I guess I figured after 10 years of attending stuttering conferences, saying goodbye would be easier. Not true. I felt sadness and a yearning to stay with the community rush over me like waves crashing against a shore. It will be another year before I see most of these people and get to experience the magic of the stuttering community again.
Now, I am transitioning back into a world where fluency is the norm and I am in the minority. But I take the love and support of my stuttering family with me and I will remember the power of support and community. I can’t help but remember – it flows through my veins.
I’m a huge fan of the Netflix series “Orange Is The New Black,” about the lives of women in prison. It is well written and has great character development. In season two, and now in season three, we learn more about major characters through flashbacks.
We learn why Norma is mute in season three. This is a spoiler alert – if you’re a fan and are not up to season 3, episode 7 yet, don’t read any further! :)
Episode 7 reveals in a flashback scene that the reason Norma doesn’t speak is that she is a stutterer. We see her attempt to speak in a scene from her youth to a cult leader. When she stutters, the leader tells her she doesn’t need to speak around him – that he hears her. We then understand that she chooses not to speak thereafter.
Several times in season 3 we also see Norma pull out a notepad and write the words that she chooses not to speak.
What do you think? Has anyone ever considered selective mutism as a way to deal with stuttering? Or using a notepad to write what you want to say?
I’ve read that the famous James Earl Jones chose to be mute when he was a child because he stuttered. I believe he didn’t speak for a number of years. It wasn’t until a sympathetic high school English teacher encouraged him to recite poetry that he began speaking again. James Earl Jones credits reciting poetry with helping him manage his stuttering.
I heard James Earl Jones perform at a local venue here in Albany, NY about 8 years ago. He read from his own poetry and wowed the audience with his booming voice and his heartfelt words. He stuttered openly several times during his reading. It was a wonderful night that was in sharp parallel to his choice to silence his own voice many years ago.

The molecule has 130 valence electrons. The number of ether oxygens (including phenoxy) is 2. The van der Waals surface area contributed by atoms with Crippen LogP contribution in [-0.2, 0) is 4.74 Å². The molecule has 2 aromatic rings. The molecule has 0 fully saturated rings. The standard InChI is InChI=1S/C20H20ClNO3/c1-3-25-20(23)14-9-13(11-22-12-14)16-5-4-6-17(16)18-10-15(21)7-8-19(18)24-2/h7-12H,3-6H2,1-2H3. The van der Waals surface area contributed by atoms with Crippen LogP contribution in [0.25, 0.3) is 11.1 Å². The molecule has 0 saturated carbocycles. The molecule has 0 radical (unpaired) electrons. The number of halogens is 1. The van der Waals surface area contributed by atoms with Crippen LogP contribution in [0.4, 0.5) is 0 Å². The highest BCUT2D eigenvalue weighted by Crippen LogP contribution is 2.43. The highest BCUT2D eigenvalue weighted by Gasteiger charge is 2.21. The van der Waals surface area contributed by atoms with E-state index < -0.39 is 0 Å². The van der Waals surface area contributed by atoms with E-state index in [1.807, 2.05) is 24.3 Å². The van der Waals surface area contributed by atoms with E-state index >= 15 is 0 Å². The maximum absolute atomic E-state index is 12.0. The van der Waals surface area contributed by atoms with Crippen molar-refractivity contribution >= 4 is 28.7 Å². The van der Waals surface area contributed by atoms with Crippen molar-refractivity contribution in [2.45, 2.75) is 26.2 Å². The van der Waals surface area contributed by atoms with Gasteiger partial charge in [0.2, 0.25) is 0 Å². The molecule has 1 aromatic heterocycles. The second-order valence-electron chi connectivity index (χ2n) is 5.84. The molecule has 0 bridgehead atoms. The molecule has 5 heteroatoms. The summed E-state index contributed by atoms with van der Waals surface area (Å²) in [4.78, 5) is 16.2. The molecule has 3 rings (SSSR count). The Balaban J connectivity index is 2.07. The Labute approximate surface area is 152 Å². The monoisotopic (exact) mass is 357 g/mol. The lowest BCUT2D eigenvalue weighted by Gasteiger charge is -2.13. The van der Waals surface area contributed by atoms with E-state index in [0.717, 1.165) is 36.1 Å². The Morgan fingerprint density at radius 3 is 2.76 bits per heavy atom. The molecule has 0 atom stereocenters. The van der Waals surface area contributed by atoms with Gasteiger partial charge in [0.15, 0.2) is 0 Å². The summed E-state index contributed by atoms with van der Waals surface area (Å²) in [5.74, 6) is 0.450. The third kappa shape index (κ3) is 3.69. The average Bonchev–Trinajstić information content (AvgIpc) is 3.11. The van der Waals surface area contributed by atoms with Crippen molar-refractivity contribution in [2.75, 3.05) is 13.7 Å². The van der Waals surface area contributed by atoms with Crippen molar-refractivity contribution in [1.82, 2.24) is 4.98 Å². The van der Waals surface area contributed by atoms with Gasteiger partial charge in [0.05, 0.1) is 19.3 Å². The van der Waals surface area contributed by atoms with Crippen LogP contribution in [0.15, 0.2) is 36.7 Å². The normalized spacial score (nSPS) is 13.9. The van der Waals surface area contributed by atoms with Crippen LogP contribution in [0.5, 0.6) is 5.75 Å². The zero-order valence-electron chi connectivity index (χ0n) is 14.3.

I’ve never considered choosing to be mute to manage my stuttering. I want to be heard too much. What about you?
Last week, I had the opportunity to emcee an awards event at my school. I call it an opportunity because I try to seize every chance I get to do public speaking. I enjoy it, while many of my fluent colleagues hate it and avoid it all costs. My co-workers were glad that I was willing to do it.
I have had years of experience with public speaking, through my association with Toastmasters and no longer dread it like I once did when I was really covert and afraid to stutter openly. But I still get a little anxious, like anyone would. My adrenaline gets flowing because like anyone, I want to do the best that I can at events like these.
As a stutterer, my biggest challenge is reading names aloud and introducing people. That was to be my primary role as emcee at the awards event – introducing each person and keeping the ceremony moving and flowing.
I was anxious about saying people’s names – as I knew I would stutter on them. And stutter I did. Some with light, easy repetitions, a couple with blocks.
No one seemed to care, as the event was about celebrating success and I was just a cog in the wheel to make sure everything went smoothly. The people whose names I was calling were getting certificates of appreciation – that’s what they focused on.
But it bothered me. It always does when it comes to names. I feel getting a person’s name right is important. Our name is our identity and it’s important. I feel bad when I stutter on a name and it “doesn’t come out right.” I feel like pronouncing someone’s name correctly is a show of respect.
I always worry about this – perhaps needlessly, as like I said, no one seemed to be bothered by it except me. It’s important to me that people get my name right, so I think I should get their’s right too.
What about you? Do you find it difficult with people’s names? Just your own name? Do you place importance on getting someone’s name right?